Archive for category prayer
Hannah’s prayer was a timely inspiration this morning.
1 Then Hannah prayed and said:
“My heart rejoices in the LORD;
in the LORD my horn is lifted high.
My mouth boasts over my enemies,
for I delight in your deliverance.
2 “There is no one holy like the LORD;
there is no one besides you;
there is no Rock like our God.
3 “Do not keep talking so proudly
or let your mouth speak such arrogance,
for the LORD is a God who knows,
and by him deeds are weighed.
4 “The bows of the warriors are broken,
but those who stumbled are armed with strength.
5 Those who were full hire themselves out for food,
but those who were hungry hunger no more.
She who was barren has borne seven children,
but she who has had many sons pines away.
6 “The LORD brings death and makes alive;
he brings down to the grave and raises up.
7 The LORD sends poverty and wealth;
he humbles and he exalts.
8 He raises the poor from the dust
and lifts the needy from the ash heap;
he seats them with princes
and has them inherit a throne of honor.
“For the foundations of the earth are the LORD’s;
upon them he has set the world.
9 He will guard the feet of his saints,
but the wicked will be silenced in darkness.
“It is not by strength that one prevails;
10 those who oppose the LORD will be shattered.
He will thunder against them from heaven;
the LORD will judge the ends of the earth.
“He will give strength to his king
and exalt the horn of his anointed.”
I have been reading and listening to Brennan Manning, who is a very humble God-follower. Brennan’s life is a rare example of humility and deep understanding of the love of God for us. I am amazed at his humility.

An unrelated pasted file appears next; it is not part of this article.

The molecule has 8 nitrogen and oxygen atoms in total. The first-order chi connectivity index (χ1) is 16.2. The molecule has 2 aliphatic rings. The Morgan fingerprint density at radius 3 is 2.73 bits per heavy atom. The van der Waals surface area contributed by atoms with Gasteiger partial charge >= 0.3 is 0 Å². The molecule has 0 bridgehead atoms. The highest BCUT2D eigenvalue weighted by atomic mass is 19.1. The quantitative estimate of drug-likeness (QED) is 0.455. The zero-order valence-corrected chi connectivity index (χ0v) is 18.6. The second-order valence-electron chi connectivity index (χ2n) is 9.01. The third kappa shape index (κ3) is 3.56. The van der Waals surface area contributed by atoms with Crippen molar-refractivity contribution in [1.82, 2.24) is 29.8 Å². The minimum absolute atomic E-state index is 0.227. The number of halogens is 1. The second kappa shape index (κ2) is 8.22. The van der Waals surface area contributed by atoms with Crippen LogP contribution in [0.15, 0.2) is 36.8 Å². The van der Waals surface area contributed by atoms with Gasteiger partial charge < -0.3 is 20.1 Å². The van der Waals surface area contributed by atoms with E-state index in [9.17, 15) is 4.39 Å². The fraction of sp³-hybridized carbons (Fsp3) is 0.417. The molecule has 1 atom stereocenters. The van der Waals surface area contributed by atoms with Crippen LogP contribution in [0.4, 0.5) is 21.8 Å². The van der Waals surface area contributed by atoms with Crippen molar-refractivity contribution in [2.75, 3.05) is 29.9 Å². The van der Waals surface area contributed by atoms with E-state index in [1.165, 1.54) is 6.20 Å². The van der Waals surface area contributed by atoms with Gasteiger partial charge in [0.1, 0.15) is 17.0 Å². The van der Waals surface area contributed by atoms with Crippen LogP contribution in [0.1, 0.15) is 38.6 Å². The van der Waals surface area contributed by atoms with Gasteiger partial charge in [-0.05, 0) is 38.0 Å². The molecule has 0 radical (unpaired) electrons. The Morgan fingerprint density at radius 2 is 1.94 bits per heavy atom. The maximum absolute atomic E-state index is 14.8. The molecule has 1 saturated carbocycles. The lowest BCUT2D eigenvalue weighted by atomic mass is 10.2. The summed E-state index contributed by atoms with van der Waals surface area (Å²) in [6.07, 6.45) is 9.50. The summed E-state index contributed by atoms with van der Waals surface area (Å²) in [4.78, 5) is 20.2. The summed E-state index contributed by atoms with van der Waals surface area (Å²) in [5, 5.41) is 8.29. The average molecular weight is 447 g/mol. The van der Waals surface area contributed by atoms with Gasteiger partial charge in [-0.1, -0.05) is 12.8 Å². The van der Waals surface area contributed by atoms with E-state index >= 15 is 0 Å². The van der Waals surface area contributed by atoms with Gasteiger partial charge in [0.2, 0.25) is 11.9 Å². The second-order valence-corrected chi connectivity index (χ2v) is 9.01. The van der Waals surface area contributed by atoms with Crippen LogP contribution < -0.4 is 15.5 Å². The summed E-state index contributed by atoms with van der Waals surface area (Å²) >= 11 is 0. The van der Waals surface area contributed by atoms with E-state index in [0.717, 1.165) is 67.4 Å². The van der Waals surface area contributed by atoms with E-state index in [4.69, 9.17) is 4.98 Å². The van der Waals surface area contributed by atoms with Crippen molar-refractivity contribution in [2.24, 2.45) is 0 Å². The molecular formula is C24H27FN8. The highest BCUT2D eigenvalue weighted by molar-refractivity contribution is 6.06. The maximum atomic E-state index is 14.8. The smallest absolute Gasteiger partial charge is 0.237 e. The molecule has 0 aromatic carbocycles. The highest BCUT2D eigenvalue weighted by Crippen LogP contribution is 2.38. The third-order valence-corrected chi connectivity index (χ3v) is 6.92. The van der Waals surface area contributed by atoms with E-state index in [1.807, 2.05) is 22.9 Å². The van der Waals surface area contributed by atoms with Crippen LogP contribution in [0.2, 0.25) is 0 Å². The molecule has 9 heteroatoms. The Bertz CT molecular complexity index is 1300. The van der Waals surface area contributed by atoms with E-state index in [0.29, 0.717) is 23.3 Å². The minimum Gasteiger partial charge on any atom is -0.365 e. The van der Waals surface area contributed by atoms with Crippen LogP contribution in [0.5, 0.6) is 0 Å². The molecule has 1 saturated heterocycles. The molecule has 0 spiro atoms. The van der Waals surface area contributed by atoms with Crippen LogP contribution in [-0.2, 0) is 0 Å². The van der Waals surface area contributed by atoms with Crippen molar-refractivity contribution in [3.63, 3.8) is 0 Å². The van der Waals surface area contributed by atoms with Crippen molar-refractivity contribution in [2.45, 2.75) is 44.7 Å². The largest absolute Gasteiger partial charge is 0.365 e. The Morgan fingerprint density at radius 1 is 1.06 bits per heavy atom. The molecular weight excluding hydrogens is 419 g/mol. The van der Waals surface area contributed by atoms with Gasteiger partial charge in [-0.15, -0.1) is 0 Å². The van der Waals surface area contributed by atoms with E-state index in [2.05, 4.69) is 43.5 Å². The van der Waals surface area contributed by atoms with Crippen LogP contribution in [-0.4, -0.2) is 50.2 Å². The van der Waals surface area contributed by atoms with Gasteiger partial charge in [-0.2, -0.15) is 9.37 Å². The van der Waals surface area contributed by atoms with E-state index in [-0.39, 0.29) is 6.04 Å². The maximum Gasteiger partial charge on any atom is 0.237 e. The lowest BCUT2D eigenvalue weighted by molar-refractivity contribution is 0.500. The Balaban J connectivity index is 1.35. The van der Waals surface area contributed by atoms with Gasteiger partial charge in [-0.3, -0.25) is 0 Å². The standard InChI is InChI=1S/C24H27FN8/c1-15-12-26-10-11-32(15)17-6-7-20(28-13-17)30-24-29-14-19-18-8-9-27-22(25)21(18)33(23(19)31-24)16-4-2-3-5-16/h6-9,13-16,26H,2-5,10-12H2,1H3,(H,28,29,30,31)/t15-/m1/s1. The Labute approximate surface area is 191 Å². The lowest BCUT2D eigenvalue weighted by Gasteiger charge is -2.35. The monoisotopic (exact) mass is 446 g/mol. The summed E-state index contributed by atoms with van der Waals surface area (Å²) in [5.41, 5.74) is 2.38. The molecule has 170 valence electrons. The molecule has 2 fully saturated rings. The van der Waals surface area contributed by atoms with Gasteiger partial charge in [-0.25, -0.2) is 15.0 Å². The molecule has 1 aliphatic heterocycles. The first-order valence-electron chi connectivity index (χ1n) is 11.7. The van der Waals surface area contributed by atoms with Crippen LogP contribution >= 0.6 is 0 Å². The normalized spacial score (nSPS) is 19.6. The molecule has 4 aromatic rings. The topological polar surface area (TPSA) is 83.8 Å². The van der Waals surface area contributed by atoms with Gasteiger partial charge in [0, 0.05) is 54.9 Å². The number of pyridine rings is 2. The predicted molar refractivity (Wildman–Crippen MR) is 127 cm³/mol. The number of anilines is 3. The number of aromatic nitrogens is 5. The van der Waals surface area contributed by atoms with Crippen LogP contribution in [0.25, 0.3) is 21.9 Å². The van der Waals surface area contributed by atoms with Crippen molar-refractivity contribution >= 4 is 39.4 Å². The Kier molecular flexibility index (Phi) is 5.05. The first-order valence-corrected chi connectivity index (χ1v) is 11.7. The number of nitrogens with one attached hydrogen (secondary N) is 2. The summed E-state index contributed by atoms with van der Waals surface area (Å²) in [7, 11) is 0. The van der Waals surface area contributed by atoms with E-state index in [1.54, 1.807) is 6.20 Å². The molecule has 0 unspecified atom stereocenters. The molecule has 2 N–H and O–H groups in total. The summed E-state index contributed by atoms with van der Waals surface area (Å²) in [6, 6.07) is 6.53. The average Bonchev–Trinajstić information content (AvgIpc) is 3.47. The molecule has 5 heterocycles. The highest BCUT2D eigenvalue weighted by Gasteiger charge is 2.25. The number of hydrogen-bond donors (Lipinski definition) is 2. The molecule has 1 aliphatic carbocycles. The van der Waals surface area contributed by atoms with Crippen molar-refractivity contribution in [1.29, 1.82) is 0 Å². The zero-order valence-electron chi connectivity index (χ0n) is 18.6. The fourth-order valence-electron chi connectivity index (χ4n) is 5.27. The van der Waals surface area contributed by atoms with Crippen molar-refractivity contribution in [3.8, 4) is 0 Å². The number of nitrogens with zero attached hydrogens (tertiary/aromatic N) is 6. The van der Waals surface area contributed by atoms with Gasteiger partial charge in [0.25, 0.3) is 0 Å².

Hannah’s prayer is a great example of humility before the Lord. It spoke to me of my increasing arrogance and course nature and reminded me that I need to get on my face before God and honor Him at all times and love those He puts in my life.
The rest of the chapter is a somber reminder of what can happen when we’re disobedient (not humble). The actions of Eli’s sons affected not only them, but their father, and their entire family line from then on.
I will meditate on this today.
After an extended hiatus, I’m jumping back into dBrag (daily Bible reading accountability group) with a few of my close friends. It’s amazing how easy it is for me to get out of the habit of reading God’s word every day. That tells a lot about myself, huh? The only way I can stay consistent in God’s word is if I know others are counting on me to do it. Oh well, the hope is that doing this long enough it becomes a part of my daily routine.
Don’t get me wrong! I LOVE reading God’s word. When I actually sit down and do it, I find it very rewarding and enjoyable. But it seems like the sitting down to do it is the hard part.
Anyway, we decided to jump back in with Hebrews, 1 John through 3 John, then Jude. Much of which I’ve already written about. Then we decided to take a trip through 1 Samuel (one of my favorite OT books).
Follow along if you dare…
1 Samuel 1 –
I found it interesting how God’s word tells more about some people’s birth than others.
We are told of the events leading up to the birth of only a few men in the Bible, Samuel being one. Not exactly sure why in this case. Perhaps because we need an example of answered prayer. Hannah prayed and asked to have a son, even though she was barren. God answered her prayers. Perhaps her spoken request to Eli, the priest, had something to do with it?
The encouragement for me today is to not be afraid to ask God in prayer.
Have a great day,
So, King Saul is dead. David can finally be annointed King as the prophet Samuel had anointed him so many years back.